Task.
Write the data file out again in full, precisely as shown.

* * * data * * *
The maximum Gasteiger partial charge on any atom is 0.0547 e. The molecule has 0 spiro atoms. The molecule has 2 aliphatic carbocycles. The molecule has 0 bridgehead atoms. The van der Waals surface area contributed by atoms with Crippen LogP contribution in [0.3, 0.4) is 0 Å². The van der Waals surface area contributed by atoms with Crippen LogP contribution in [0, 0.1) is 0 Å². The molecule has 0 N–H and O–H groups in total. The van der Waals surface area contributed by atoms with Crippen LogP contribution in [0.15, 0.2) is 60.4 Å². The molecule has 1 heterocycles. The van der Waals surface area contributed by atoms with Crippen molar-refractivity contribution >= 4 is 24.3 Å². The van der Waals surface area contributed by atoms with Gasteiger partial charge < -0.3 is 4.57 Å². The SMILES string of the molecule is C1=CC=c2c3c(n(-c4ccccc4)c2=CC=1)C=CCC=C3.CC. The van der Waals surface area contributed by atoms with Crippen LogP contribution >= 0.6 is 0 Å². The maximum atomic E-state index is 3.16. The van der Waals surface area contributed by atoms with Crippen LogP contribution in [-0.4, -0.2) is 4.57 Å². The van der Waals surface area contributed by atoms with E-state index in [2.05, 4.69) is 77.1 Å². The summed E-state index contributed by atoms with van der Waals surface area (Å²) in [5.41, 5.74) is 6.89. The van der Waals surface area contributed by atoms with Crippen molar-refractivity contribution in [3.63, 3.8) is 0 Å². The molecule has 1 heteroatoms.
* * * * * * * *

The maximum Gasteiger partial charge on any atom is 0.0547 e. The molecule has 0 spiro atoms. The molecule has 2 aliphatic carbocycles. The molecule has 0 bridgehead atoms. The van der Waals surface area contributed by atoms with Crippen LogP contribution in [0.3, 0.4) is 0 Å². The van der Waals surface area contributed by atoms with Crippen LogP contribution in [0, 0.1) is 0 Å². The molecule has 0 N–H and O–H groups in total. The van der Waals surface area contributed by atoms with Crippen LogP contribution in [0.15, 0.2) is 60.4 Å². The molecule has 1 heterocycles. The van der Waals surface area contributed by atoms with Crippen molar-refractivity contribution >= 4 is 24.3 Å². The van der Waals surface area contributed by atoms with Gasteiger partial charge < -0.3 is 4.57 Å². The SMILES string of the molecule is C1=CC=c2c3c(n(-c4ccccc4)c2=CC=1)C=CCC=C3.CC. The van der Waals surface area contributed by atoms with Crippen LogP contribution >= 0.6 is 0 Å². The maximum atomic E-state index is 3.16. The van der Waals surface area contributed by atoms with Crippen LogP contribution in [-0.4, -0.2) is 4.57 Å². The van der Waals surface area contributed by atoms with E-state index in [2.05, 4.69) is 77.1 Å². The summed E-state index contributed by atoms with van der Waals surface area (Å²) in [5.41, 5.74) is 6.89. The van der Waals surface area contributed by atoms with Crippen molar-refractivity contribution in [3.63, 3.8) is 0 Å². The molecule has 1 heteroatoms.